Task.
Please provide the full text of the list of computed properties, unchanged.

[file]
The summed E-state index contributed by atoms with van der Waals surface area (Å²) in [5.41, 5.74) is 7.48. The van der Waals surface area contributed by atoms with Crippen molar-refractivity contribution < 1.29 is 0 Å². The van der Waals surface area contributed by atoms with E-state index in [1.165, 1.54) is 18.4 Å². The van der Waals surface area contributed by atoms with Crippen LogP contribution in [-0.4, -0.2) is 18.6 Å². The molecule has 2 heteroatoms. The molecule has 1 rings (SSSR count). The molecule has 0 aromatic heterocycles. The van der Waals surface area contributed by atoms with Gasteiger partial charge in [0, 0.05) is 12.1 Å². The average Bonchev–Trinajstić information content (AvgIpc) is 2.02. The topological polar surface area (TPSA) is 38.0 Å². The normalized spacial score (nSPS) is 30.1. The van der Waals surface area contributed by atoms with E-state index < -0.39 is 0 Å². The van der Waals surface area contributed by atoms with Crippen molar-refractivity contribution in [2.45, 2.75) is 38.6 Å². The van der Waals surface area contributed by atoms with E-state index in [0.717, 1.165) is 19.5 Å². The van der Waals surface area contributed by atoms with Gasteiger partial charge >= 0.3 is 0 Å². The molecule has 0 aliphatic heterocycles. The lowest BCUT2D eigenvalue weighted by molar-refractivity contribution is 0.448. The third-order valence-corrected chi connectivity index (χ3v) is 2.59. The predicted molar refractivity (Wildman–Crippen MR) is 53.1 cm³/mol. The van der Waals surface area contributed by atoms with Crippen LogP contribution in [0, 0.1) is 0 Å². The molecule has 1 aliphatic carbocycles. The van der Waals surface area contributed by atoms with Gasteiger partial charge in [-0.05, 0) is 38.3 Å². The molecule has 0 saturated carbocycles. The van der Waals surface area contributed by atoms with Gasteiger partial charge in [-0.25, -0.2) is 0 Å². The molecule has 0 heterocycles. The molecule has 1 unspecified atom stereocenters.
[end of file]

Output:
The summed E-state index contributed by atoms with van der Waals surface area (Å²) in [5.41, 5.74) is 7.48. The van der Waals surface area contributed by atoms with Crippen molar-refractivity contribution < 1.29 is 0 Å². The van der Waals surface area contributed by atoms with E-state index in [1.165, 1.54) is 18.4 Å². The van der Waals surface area contributed by atoms with Crippen LogP contribution in [-0.4, -0.2) is 18.6 Å². The molecule has 2 heteroatoms. The molecule has 1 rings (SSSR count). The molecule has 0 aromatic heterocycles. The van der Waals surface area contributed by atoms with Gasteiger partial charge in [0, 0.05) is 12.1 Å². The average Bonchev–Trinajstić information content (AvgIpc) is 2.02. The topological polar surface area (TPSA) is 38.0 Å². The normalized spacial score (nSPS) is 30.1. The van der Waals surface area contributed by atoms with E-state index < -0.39 is 0 Å². The van der Waals surface area contributed by atoms with Crippen molar-refractivity contribution in [2.45, 2.75) is 38.6 Å². The van der Waals surface area contributed by atoms with E-state index in [0.717, 1.165) is 19.5 Å². The van der Waals surface area contributed by atoms with Gasteiger partial charge >= 0.3 is 0 Å². The molecule has 0 aliphatic heterocycles. The lowest BCUT2D eigenvalue weighted by molar-refractivity contribution is 0.448. The third-order valence-corrected chi connectivity index (χ3v) is 2.59. The predicted molar refractivity (Wildman–Crippen MR) is 53.1 cm³/mol. The van der Waals surface area contributed by atoms with Crippen LogP contribution in [0, 0.1) is 0 Å². The molecule has 1 aliphatic carbocycles. The van der Waals surface area contributed by atoms with Gasteiger partial charge in [-0.05, 0) is 38.3 Å². The molecule has 0 saturated carbocycles. The van der Waals surface area contributed by atoms with Gasteiger partial charge in [-0.25, -0.2) is 0 Å². The molecule has 0 heterocycles. The molecule has 1 unspecified atom stereocenters.